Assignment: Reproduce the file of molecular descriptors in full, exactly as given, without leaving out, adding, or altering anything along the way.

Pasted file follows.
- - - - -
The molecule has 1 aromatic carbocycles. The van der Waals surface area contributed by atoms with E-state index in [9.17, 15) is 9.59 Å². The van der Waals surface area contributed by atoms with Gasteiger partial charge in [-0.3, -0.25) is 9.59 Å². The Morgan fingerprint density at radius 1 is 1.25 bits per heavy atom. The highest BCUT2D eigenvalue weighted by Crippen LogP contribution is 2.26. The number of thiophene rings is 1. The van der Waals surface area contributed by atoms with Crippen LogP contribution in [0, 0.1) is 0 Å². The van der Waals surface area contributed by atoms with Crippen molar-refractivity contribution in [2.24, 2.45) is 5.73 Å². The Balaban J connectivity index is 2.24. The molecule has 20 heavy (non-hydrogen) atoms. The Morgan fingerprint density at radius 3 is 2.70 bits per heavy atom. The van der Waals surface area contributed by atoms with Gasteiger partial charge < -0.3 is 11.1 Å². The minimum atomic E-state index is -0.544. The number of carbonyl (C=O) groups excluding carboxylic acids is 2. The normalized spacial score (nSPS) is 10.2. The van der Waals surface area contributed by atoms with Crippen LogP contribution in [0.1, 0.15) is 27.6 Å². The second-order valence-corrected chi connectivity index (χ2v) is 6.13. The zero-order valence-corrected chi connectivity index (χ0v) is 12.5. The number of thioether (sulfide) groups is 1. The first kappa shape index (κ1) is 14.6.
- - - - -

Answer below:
The molecule has 1 aromatic carbocycles. The van der Waals surface area contributed by atoms with E-state index in [9.17, 15) is 9.59 Å². The van der Waals surface area contributed by atoms with Gasteiger partial charge in [-0.3, -0.25) is 9.59 Å². The Morgan fingerprint density at radius 1 is 1.25 bits per heavy atom. The highest BCUT2D eigenvalue weighted by Crippen LogP contribution is 2.26. The number of thiophene rings is 1. The van der Waals surface area contributed by atoms with Crippen LogP contribution in [0, 0.1) is 0 Å². The van der Waals surface area contributed by atoms with Crippen molar-refractivity contribution in [2.24, 2.45) is 5.73 Å². The Balaban J connectivity index is 2.24. The molecule has 20 heavy (non-hydrogen) atoms. The Morgan fingerprint density at radius 3 is 2.70 bits per heavy atom. The van der Waals surface area contributed by atoms with Gasteiger partial charge < -0.3 is 11.1 Å². The minimum atomic E-state index is -0.544. The number of carbonyl (C=O) groups excluding carboxylic acids is 2. The normalized spacial score (nSPS) is 10.2. The van der Waals surface area contributed by atoms with Crippen LogP contribution in [0.1, 0.15) is 27.6 Å². The second-order valence-corrected chi connectivity index (χ2v) is 6.13. The zero-order valence-corrected chi connectivity index (χ0v) is 12.5. The number of thioether (sulfide) groups is 1. The first kappa shape index (κ1) is 14.6.